It should come as no surprise that the best movies about the recession and the economic crisis have all been genre films, more specifically: horror movies. In Sam Raimi’s Drag Me to Hell the peril of financial insecurity literally becomes a curse for a young bank employee (Alison Lohman) who faces the wrath of an elderly woman she’s left without a home. In Black Swan, we saw the repercussions of what happens when a patriarchal system fails and women are left trying to fulfill everything that a society with a new hierarchy of values expects from them; this theme was also explored in the mythical Winter’s Bone.
In the harrowing Dogtooth, Greek director Yorgos Lanthimos created a terrifying allegory about a time when parents would decide their children shouldn’t be exposed to the horrors of the outside world, and in the hilarious Piranha 3D, a B movie warned youths that these just weren’t the times to give themselves to hedonism. The terrifying prospects of the world’s collapse via an unstable economy have permeated the very backbone of popular culture and for every obvious look at the crisis (see all the documentaries and non fiction movies about the subject) there are many subtler observations.
What all of these have in common, however, is that they see the economic crisis through the eyes of those who have suffered the most: the middle class and the downright poor. This phenomenon might be due to the fact that the super rich have been portrayed as villains and anyone trying to see life through their eyes would’ve instantly been tagged as insensitive (see what happened to Christopher Nolan’s downright fascistic The Dark Knight Rises). It was about time that a recognized auteur tried to portray the crisis through a different light, and David Cronenberg was just the man for the job.
His adaptation of Don DeLillo’s Cosmopolis is a searing vision of a world where the “haves” have no idea that the “have nots” are real. The movie opens and we meet 27-year old Eric Packer (Robert Pattinson) a carefree billionaire who just wants to go get a haircut. Eric enters his limousine — where most of the movie takes place — and conducts a series of business meetings and sex encounters along the way. His drive across Manhattan is constantly slowed down by a series of traffic jams and protests.
It seems that mile by mile, Eric becomes less aware of what’s going on outside, even if Cronenberg choreographs some moments of pure brutal social uprise (a group of young men rioting and throwing rats at people, protesters spray painting Eric’s windows…). In order to convey Eric’s narrow world view, the movie was shot in a studio and we can see how the outside world is entirely created with computer generated effects. The effect of this fakeness might be distracting to some, but on an aesthetic level are on par with Hitchcock’s controversial use of screen projections in Marnie; both basically embody the altered state of their characters’ psyches.
With every utterance of making it to his barber while the world around him collapses, Eric loses more and more of the soul he might’ve never even had to begin with. The movie gives us glimpses of his personal life — we see his affairs, his disturbing hypochondria and his appreciation of art — but as played by Pattinson, Eric remains a hermetic figure who has accepted beforehand that he might never be able to empathize with others. That he is traveling in what’s basically a moving sarcophagus is dark humor at its best.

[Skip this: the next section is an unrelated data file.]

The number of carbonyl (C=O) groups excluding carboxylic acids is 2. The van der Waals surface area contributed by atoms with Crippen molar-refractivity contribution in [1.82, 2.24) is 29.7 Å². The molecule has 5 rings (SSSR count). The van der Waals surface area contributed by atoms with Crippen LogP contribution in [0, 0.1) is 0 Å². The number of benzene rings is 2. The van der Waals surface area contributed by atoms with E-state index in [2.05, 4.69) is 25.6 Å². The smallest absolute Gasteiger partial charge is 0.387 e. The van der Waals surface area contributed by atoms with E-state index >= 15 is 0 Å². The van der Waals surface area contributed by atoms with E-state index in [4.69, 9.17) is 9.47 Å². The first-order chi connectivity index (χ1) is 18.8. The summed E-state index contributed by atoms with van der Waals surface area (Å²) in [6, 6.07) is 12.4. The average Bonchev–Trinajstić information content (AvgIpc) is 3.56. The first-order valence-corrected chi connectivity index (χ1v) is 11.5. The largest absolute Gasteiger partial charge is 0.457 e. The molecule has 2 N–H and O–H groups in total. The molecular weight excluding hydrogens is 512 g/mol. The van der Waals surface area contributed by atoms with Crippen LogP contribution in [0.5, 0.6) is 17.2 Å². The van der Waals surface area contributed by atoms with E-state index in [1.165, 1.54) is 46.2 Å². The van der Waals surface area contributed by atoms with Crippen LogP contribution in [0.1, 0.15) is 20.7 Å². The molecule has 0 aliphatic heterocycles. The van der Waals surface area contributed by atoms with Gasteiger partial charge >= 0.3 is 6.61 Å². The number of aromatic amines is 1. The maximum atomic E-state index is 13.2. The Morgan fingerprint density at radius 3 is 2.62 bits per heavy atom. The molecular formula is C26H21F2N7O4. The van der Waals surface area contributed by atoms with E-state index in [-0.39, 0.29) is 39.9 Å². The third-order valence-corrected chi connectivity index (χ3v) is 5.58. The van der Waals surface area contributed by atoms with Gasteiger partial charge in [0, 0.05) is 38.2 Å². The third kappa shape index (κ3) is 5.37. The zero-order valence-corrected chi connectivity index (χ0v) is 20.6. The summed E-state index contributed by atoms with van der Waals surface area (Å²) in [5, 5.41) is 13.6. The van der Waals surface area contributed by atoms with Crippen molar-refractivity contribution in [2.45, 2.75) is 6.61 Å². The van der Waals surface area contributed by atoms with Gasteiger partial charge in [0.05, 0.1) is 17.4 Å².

Cosmopolis reminds us of why Cronenberg is often thought of as a modern day Hitchcock, his combination of horror and humor are flawless and his movies are always more than what they seem to be. If Cosmopolis at first glance seems to be almost apologetic in its hermetism, Cronenberg subverts our expectations because he never judges Eric, his direction makes him more of a scientist than a moral authority. The movie leads towards an unexpected finalé in which Cronenberg turns economic nightmares into an actual being, proving for a haunting experience. It’s understandable that like most of the director’s work Cosmopolis will remain misunderstood, mistrusted even, because it doesn’t care to serve easy answers and instead of romanticizing the selfishness of the rich (like any movie about Marie Antoinette) it transforms it into a tangible object, a punching bag of sorts where we can finally release our worries and anxieties.
Cosmopolis is presented in a stunning high definition transfer that makes its hypnotizing qualities all the more seductive (few movies can be this cold and attractive). Bonus features include a theatrical trailer and interviews with the cast and crew, but the Blu-ray is worth its price for the inclusion of the feature length documentary, Citizens of “Cosmopolis”, which gives us insight into every element involved in the film’s making. Interviews with Cronenberg and key crew members reveal how the novel was turned into a proper screenplay. Casting the leading man of the terrible Twilight series might’ve been Cronenberg’s biggest joke so far, because he prepared us to hate Eric before the movie even started, but in the interviews included here Pattinson proves why he was simply the best man for the job by coming out as an articulate, clever young man. He knows he’s always being objectified and we see him delighted about the fact that just this one time, he’s being consumed by more cerebral audiences.